I think of one ornithologist I met in Grand Bayou who had been dispatched to the Gulf by an organization, but had decided to stay on even if his funding ran out. This mild-mannered man with a giant pair of binoculars seemed to have some form of pneumonia, possibly induced by oil-fume inhalation, but that didn't stop him. He was among the thousands whose purpose in the Gulf had nothing to do with profit, unless you're talking about profiting the planet.
The force he represented mattered there, as it does everywhere -- a force that has become ever more visible to me as I live and journey among those who dedicate themselves to their ideals and act on their solidarities. Only now, though, am I really beginning to understand the full scope of its power.
Long ago, Adam Smith wrote about the "invisible hand" of the free market, a phrase which always brings to my mind horror movies and Gothic novels in which detached and phantasmagorical limbs go about their work crawling and clawing away. The idea was that the economy would somehow self-regulate and so didn't need to be interfered with further -- or so still go the justifications for capitalism, even though it took an enormous armature of government interventions to create the current mix of wealth and poverty in our world. Your tax dollars pay for wars that make the world safe for giant oil corporations, and those corporations hand over huge sums of money to their favorite politicians (and they have so many favorites!) to regulate the political system to continue to protect, reward, and enrich themselves. But you know that story well.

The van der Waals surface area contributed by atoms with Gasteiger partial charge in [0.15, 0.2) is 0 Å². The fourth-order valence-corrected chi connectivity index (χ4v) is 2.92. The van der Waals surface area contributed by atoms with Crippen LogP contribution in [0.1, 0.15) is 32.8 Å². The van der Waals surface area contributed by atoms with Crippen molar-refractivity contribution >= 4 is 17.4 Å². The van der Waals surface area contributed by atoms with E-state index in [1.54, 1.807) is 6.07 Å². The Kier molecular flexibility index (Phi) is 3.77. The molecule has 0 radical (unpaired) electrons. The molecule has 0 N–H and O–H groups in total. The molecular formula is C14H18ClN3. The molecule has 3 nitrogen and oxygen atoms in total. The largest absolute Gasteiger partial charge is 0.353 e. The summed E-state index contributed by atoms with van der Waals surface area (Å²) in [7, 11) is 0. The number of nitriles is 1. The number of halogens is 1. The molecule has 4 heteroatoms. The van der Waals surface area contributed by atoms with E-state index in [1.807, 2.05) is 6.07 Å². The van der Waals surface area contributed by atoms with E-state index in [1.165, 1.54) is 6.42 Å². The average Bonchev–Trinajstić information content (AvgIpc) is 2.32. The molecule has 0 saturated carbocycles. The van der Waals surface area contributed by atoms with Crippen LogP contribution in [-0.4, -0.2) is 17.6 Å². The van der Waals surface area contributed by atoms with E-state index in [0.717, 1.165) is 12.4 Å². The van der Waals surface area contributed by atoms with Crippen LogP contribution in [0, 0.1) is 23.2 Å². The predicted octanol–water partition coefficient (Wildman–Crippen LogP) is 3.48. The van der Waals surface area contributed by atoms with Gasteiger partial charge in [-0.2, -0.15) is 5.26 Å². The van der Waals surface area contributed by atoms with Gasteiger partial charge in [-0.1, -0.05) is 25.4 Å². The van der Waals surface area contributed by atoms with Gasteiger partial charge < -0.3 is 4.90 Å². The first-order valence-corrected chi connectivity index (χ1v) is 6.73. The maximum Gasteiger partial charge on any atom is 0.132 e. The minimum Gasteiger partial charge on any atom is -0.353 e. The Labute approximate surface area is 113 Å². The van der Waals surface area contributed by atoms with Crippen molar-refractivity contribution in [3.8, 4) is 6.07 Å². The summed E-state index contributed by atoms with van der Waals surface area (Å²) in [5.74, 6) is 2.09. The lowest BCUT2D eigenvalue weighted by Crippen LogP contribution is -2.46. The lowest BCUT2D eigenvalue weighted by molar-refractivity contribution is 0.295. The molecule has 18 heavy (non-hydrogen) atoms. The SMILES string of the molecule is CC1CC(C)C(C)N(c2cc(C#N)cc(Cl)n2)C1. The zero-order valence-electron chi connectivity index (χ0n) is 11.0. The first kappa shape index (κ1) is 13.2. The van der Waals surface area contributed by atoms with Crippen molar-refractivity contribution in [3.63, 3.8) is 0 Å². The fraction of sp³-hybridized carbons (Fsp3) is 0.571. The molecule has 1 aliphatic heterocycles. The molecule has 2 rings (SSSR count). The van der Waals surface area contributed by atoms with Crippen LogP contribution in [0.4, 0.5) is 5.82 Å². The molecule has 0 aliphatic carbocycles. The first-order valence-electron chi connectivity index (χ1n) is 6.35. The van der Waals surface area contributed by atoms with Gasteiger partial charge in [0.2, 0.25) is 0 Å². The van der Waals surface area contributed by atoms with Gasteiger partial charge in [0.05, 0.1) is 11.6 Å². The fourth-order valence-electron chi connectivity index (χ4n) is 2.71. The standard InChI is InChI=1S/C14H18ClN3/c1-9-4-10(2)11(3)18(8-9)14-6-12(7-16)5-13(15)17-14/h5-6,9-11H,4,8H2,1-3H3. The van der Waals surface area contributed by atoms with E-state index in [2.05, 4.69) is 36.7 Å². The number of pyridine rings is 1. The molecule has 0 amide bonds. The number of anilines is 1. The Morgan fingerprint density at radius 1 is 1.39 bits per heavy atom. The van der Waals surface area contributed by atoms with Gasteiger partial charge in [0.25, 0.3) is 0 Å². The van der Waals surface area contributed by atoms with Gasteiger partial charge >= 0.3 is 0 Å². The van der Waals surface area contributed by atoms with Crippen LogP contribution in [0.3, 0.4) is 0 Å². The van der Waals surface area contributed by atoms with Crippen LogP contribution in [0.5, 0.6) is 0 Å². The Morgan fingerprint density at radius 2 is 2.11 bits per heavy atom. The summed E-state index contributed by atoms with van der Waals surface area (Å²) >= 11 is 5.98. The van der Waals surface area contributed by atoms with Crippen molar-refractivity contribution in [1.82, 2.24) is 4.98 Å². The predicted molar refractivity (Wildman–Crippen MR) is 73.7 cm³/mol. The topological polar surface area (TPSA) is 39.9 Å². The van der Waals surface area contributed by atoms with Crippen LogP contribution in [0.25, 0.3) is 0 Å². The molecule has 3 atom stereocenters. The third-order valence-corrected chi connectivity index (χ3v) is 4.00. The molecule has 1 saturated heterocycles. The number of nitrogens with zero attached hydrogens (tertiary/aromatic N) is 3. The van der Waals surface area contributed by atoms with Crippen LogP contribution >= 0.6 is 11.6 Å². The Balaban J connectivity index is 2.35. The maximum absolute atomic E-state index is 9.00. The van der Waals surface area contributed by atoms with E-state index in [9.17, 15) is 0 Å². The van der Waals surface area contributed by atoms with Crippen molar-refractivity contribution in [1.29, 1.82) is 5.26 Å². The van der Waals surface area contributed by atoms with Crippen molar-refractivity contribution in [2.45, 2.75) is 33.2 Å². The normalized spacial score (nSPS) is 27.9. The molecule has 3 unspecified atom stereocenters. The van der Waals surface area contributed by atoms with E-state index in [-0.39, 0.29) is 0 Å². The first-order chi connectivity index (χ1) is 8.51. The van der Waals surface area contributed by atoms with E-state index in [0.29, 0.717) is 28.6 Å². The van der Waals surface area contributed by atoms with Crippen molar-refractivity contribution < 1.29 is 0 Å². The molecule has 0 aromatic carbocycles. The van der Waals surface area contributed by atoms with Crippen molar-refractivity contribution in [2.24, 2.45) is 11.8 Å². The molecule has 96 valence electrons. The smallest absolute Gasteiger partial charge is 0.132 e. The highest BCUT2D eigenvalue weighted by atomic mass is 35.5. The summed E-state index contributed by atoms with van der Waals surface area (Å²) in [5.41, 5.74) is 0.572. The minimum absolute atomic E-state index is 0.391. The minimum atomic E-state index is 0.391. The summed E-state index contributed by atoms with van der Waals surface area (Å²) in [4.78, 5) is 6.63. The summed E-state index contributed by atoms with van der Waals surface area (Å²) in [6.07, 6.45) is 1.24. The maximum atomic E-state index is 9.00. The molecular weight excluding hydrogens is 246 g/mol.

As 2010 ends, what really interests me aren't the corrosions and failures of this system, but the way another system, another invisible hand, is always at work in what you could think of as the great, ongoing, Manichean arm-wrestling match that keeps our planet spinning. The invisible claw of the market may fail to comprehend how powerful the other hand -- the one that gives rather than takes -- is, but neither does that open hand know itself or its own power. It should. We all should.
The Iceberg Economy
Who wouldn't agree that our society is capitalistic, based on competition and selfishness? As it happens, however, huge areas of our lives are also based on gift economies, barter, mutual aid, and giving without hope of return (principles that have little or nothing to do with competition, selfishness, or scarcity economics). Think of the relations between friends, between family members, the activities of volunteers or those who have chosen their vocation on principle rather than for profit.
Think of the acts of those -- from daycare worker to nursing home aide or the editor of TomDispatch.com -- who do more, and do it more passionately, than they are paid to do; think of the armies of the unpaid who are at "work" counterbalancing and cleaning up after the invisible hand and making every effort to loosen its grip on our collective throat. Such acts represent the relations of the great majority of us some of the time and a minority of us all the time. They are, as the two feminist economists who published together as J. K. Gibson-Graham noted, the nine-tenths of the economic iceberg that is below the waterline.